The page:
Biden knows fate of spending plan will show extent of his power – and define his legacy

Photograph: Win McNamee/Getty Images In what could be the most consequential stretch of his presidency, Joe Biden faces an autumn sprint to advance a once-in-a-generation expansion of the social safety net.

In the coming weeks, Biden and Democrats on Capitol Hill will attempt to steer the president’s multi-trillion dollar economic vision through Congress and into law. With a narrow window for action, they will have almost no room for error.

If they fail, the party will face voters in 2022 with little to show for two years in control of Congress.

If successful, Democrats will deliver a legacy-defining legislative victory, echoing the New Deal under Franklin Delano Roosevelt and Great Society under Lyndon Johnson.

“I believe this is a moment of potentially great change,” Biden said last week. “This is our moment to deal working people back into the economy. ”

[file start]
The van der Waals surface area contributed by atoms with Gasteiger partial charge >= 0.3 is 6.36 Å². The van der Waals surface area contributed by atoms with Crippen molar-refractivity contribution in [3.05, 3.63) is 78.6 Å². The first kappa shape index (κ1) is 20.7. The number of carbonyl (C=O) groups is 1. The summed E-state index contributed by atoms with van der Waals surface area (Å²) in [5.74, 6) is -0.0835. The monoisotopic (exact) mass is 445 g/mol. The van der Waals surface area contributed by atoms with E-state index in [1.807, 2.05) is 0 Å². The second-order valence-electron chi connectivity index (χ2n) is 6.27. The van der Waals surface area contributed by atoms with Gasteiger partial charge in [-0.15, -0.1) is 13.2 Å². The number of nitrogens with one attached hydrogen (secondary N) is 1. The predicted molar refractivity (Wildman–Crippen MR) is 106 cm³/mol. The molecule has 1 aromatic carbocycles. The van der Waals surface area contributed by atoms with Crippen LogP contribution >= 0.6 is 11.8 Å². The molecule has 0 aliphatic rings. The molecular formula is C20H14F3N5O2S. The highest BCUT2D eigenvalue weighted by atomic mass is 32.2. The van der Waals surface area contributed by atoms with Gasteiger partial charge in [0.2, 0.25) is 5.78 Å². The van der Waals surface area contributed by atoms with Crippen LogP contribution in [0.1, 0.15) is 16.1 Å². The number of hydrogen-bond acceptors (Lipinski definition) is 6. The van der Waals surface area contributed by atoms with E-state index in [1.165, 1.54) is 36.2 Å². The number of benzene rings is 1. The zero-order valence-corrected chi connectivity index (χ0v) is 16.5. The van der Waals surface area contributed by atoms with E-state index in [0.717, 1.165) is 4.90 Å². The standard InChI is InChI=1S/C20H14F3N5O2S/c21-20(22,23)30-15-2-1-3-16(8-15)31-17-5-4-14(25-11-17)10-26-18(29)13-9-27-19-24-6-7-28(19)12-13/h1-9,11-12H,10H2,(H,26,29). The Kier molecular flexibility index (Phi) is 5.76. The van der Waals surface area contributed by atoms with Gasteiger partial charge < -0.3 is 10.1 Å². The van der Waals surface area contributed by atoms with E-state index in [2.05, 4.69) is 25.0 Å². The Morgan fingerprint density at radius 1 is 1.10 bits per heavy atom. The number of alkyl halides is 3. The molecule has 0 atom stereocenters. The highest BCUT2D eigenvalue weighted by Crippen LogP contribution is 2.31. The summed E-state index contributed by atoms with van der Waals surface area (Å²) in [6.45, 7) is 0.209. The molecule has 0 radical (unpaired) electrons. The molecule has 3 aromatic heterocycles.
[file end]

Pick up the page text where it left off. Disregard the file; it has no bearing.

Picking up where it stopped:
He spoke a day after House Democrats finished shaping a mammoth piece of legislation they hope can make it through Congress. Pursuing a perilous two-track approach, they are tying a $1tn bipartisan infrastructure deal to a $3.5tn party-line package that contains Democratic policy priorities.

The infrastructure bill passed the Senate last month with unusual bipartisan support. Democrats are attempting to secure their spending package using a special process, reconciliation, which will shield it from being blocked by Senate Republicans.

Accomplishing this will require the vote of every Democrat in the 50-50 Senate and nearly every Democrat in the House. That gives each member enormous leverage.

Two Democratic senators have objected to the size of the social spending plan, which would dedicate $3.5tn over a decade to expand healthcare and childcare and combat the climate crisis. In the House, an arrangement between party moderates and progressives has been likened to “mutually assured destruction”.

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